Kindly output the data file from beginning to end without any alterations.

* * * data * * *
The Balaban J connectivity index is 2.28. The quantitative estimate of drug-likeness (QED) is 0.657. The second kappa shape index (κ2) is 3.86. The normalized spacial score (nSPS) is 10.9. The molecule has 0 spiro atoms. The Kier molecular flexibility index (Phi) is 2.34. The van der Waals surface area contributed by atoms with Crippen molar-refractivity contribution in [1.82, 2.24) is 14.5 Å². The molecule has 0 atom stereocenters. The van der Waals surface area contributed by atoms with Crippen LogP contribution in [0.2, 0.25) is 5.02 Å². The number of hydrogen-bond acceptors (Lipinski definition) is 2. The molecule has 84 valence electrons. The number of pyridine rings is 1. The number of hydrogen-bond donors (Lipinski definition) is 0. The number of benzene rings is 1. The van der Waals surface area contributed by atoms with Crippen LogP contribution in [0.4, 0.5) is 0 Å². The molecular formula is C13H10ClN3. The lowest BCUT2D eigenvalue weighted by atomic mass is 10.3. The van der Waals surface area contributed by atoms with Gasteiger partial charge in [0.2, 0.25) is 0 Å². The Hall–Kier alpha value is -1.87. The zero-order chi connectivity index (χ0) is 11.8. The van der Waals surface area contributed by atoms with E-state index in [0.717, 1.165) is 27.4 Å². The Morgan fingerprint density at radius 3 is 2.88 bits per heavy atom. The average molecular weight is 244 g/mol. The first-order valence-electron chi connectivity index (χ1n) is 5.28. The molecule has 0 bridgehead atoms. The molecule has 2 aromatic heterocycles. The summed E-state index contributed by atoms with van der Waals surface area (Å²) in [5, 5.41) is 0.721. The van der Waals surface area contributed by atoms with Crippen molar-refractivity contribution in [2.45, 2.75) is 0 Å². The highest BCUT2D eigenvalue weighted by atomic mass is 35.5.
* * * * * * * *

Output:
The Balaban J connectivity index is 2.28. The quantitative estimate of drug-likeness (QED) is 0.657. The second kappa shape index (κ2) is 3.86. The normalized spacial score (nSPS) is 10.9. The molecule has 0 spiro atoms. The Kier molecular flexibility index (Phi) is 2.34. The van der Waals surface area contributed by atoms with Crippen molar-refractivity contribution in [1.82, 2.24) is 14.5 Å². The molecule has 0 atom stereocenters. The van der Waals surface area contributed by atoms with Crippen LogP contribution in [0.2, 0.25) is 5.02 Å². The number of hydrogen-bond acceptors (Lipinski definition) is 2. The molecule has 84 valence electrons. The number of pyridine rings is 1. The number of hydrogen-bond donors (Lipinski definition) is 0. The number of benzene rings is 1. The van der Waals surface area contributed by atoms with Crippen LogP contribution in [0.4, 0.5) is 0 Å². The molecular formula is C13H10ClN3. The lowest BCUT2D eigenvalue weighted by atomic mass is 10.3. The van der Waals surface area contributed by atoms with Gasteiger partial charge in [0.2, 0.25) is 0 Å². The Hall–Kier alpha value is -1.87. The zero-order chi connectivity index (χ0) is 11.8. The van der Waals surface area contributed by atoms with E-state index in [0.717, 1.165) is 27.4 Å². The Morgan fingerprint density at radius 3 is 2.88 bits per heavy atom. The average molecular weight is 244 g/mol. The first-order valence-electron chi connectivity index (χ1n) is 5.28. The molecule has 0 bridgehead atoms. The molecule has 2 aromatic heterocycles. The summed E-state index contributed by atoms with van der Waals surface area (Å²) in [5, 5.41) is 0.721. The van der Waals surface area contributed by atoms with Crippen molar-refractivity contribution in [2.45, 2.75) is 0 Å². The highest BCUT2D eigenvalue weighted by atomic mass is 35.5.